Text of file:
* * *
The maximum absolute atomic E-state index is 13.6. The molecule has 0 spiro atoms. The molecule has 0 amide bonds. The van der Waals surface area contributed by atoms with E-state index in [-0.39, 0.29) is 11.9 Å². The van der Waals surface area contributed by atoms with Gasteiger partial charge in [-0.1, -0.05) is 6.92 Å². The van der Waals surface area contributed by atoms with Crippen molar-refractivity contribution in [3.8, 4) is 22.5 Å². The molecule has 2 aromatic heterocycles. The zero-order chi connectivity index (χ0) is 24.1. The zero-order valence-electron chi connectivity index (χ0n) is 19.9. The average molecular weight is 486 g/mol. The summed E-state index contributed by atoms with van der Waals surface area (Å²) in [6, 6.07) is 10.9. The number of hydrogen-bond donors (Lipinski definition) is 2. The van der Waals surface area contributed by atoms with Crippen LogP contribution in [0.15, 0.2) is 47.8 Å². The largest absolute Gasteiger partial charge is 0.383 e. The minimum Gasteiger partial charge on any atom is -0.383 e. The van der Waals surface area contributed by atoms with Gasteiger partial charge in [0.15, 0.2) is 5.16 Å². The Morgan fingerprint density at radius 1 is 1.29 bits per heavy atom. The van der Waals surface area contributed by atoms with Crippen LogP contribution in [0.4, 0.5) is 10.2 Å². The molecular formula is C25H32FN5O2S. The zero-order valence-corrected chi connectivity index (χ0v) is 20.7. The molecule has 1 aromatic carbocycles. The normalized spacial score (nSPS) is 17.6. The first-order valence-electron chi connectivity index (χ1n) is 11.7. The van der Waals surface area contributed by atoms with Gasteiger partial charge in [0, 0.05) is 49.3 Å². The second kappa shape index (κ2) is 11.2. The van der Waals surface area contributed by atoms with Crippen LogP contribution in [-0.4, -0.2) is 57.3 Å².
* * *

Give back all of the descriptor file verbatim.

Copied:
The maximum absolute atomic E-state index is 13.6. The molecule has 0 spiro atoms. The molecule has 0 amide bonds. The van der Waals surface area contributed by atoms with E-state index in [-0.39, 0.29) is 11.9 Å². The van der Waals surface area contributed by atoms with Gasteiger partial charge in [-0.1, -0.05) is 6.92 Å². The van der Waals surface area contributed by atoms with Crippen molar-refractivity contribution in [3.8, 4) is 22.5 Å². The molecule has 2 aromatic heterocycles. The zero-order chi connectivity index (χ0) is 24.1. The zero-order valence-electron chi connectivity index (χ0n) is 19.9. The average molecular weight is 486 g/mol. The summed E-state index contributed by atoms with van der Waals surface area (Å²) in [6, 6.07) is 10.9. The number of hydrogen-bond donors (Lipinski definition) is 2. The van der Waals surface area contributed by atoms with Crippen LogP contribution in [0.15, 0.2) is 47.8 Å². The largest absolute Gasteiger partial charge is 0.383 e. The minimum Gasteiger partial charge on any atom is -0.383 e. The van der Waals surface area contributed by atoms with Gasteiger partial charge in [0.15, 0.2) is 5.16 Å². The Morgan fingerprint density at radius 1 is 1.29 bits per heavy atom. The van der Waals surface area contributed by atoms with Crippen LogP contribution in [0.4, 0.5) is 10.2 Å². The molecular formula is C25H32FN5O2S. The zero-order valence-corrected chi connectivity index (χ0v) is 20.7. The molecule has 1 aromatic carbocycles. The normalized spacial score (nSPS) is 17.6. The first-order valence-electron chi connectivity index (χ1n) is 11.7. The van der Waals surface area contributed by atoms with Gasteiger partial charge in [0, 0.05) is 49.3 Å². The second kappa shape index (κ2) is 11.2. The van der Waals surface area contributed by atoms with Crippen LogP contribution in [-0.4, -0.2) is 57.3 Å².